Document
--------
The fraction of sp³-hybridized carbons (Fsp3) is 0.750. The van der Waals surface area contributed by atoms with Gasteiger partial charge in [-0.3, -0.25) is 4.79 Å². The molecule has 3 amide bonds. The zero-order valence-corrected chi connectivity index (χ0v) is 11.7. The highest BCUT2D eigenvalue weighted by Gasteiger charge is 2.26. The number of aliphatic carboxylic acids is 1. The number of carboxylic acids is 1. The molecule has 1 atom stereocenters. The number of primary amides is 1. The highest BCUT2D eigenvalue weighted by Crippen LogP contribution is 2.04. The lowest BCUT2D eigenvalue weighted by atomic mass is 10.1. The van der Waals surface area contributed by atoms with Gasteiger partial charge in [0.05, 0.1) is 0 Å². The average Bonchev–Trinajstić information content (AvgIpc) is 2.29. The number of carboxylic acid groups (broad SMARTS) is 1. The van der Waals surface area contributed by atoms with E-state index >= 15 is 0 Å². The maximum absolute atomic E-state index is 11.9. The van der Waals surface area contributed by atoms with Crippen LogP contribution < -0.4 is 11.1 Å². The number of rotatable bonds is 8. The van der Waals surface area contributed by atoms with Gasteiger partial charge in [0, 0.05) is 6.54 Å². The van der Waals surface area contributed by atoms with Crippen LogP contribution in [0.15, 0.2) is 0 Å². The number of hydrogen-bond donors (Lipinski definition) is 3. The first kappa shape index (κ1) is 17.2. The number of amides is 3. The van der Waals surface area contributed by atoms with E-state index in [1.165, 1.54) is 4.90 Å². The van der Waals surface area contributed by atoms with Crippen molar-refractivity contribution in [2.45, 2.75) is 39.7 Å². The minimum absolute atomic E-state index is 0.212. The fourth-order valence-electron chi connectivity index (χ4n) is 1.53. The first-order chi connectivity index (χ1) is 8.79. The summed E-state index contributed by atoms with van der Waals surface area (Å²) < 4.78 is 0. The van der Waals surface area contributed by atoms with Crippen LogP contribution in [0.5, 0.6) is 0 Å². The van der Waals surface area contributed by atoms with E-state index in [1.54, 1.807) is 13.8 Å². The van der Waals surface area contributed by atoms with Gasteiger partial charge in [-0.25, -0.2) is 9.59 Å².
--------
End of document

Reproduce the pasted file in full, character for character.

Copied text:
The fraction of sp³-hybridized carbons (Fsp3) is 0.750. The van der Waals surface area contributed by atoms with Gasteiger partial charge in [-0.3, -0.25) is 4.79 Å². The molecule has 3 amide bonds. The zero-order valence-corrected chi connectivity index (χ0v) is 11.7. The highest BCUT2D eigenvalue weighted by Gasteiger charge is 2.26. The number of aliphatic carboxylic acids is 1. The number of carboxylic acids is 1. The molecule has 1 atom stereocenters. The number of primary amides is 1. The highest BCUT2D eigenvalue weighted by Crippen LogP contribution is 2.04. The lowest BCUT2D eigenvalue weighted by atomic mass is 10.1. The van der Waals surface area contributed by atoms with Gasteiger partial charge in [0.05, 0.1) is 0 Å². The average Bonchev–Trinajstić information content (AvgIpc) is 2.29. The number of carboxylic acid groups (broad SMARTS) is 1. The van der Waals surface area contributed by atoms with E-state index >= 15 is 0 Å². The maximum absolute atomic E-state index is 11.9. The van der Waals surface area contributed by atoms with Crippen LogP contribution < -0.4 is 11.1 Å². The number of rotatable bonds is 8. The van der Waals surface area contributed by atoms with Gasteiger partial charge in [0, 0.05) is 6.54 Å². The van der Waals surface area contributed by atoms with Crippen LogP contribution in [0.15, 0.2) is 0 Å². The number of hydrogen-bond donors (Lipinski definition) is 3. The first kappa shape index (κ1) is 17.2. The number of amides is 3. The van der Waals surface area contributed by atoms with E-state index in [1.165, 1.54) is 4.90 Å². The van der Waals surface area contributed by atoms with Crippen molar-refractivity contribution in [2.45, 2.75) is 39.7 Å². The minimum absolute atomic E-state index is 0.212. The fourth-order valence-electron chi connectivity index (χ4n) is 1.53. The first-order chi connectivity index (χ1) is 8.79. The summed E-state index contributed by atoms with van der Waals surface area (Å²) < 4.78 is 0. The van der Waals surface area contributed by atoms with Crippen LogP contribution in [0.5, 0.6) is 0 Å². The van der Waals surface area contributed by atoms with E-state index in [1.54, 1.807) is 13.8 Å². The van der Waals surface area contributed by atoms with Gasteiger partial charge in [-0.25, -0.2) is 9.59 Å².